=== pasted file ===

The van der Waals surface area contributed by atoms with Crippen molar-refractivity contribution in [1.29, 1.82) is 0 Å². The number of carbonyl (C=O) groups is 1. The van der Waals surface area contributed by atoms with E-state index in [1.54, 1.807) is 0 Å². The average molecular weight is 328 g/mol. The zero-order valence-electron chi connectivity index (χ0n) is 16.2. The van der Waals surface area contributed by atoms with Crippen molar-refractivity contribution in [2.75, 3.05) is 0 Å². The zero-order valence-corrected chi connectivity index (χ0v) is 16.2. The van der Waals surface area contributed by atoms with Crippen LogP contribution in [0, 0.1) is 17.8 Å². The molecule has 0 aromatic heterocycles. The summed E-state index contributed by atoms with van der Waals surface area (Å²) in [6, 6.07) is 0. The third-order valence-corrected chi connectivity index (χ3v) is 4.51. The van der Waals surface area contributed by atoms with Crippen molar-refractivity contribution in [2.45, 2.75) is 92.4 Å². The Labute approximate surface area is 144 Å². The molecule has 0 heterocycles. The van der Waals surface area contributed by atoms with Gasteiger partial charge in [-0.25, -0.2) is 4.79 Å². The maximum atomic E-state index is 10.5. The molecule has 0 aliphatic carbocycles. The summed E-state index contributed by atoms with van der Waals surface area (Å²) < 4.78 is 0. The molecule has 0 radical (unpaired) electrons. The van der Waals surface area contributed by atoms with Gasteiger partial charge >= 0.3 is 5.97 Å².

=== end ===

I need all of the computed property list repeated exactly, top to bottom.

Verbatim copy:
The van der Waals surface area contributed by atoms with Crippen molar-refractivity contribution in [1.29, 1.82) is 0 Å². The number of carbonyl (C=O) groups is 1. The van der Waals surface area contributed by atoms with E-state index in [1.54, 1.807) is 0 Å². The average molecular weight is 328 g/mol. The zero-order valence-electron chi connectivity index (χ0n) is 16.2. The van der Waals surface area contributed by atoms with Crippen molar-refractivity contribution in [2.75, 3.05) is 0 Å². The zero-order valence-corrected chi connectivity index (χ0v) is 16.2. The van der Waals surface area contributed by atoms with Crippen LogP contribution in [0, 0.1) is 17.8 Å². The molecule has 0 aromatic heterocycles. The summed E-state index contributed by atoms with van der Waals surface area (Å²) in [6, 6.07) is 0. The third-order valence-corrected chi connectivity index (χ3v) is 4.51. The van der Waals surface area contributed by atoms with Crippen molar-refractivity contribution in [2.45, 2.75) is 92.4 Å². The Labute approximate surface area is 144 Å². The molecule has 0 heterocycles. The van der Waals surface area contributed by atoms with Gasteiger partial charge in [-0.25, -0.2) is 4.79 Å². The maximum atomic E-state index is 10.5. The molecule has 0 aliphatic carbocycles. The summed E-state index contributed by atoms with van der Waals surface area (Å²) < 4.78 is 0. The molecule has 0 radical (unpaired) electrons. The van der Waals surface area contributed by atoms with Gasteiger partial charge >= 0.3 is 5.97 Å².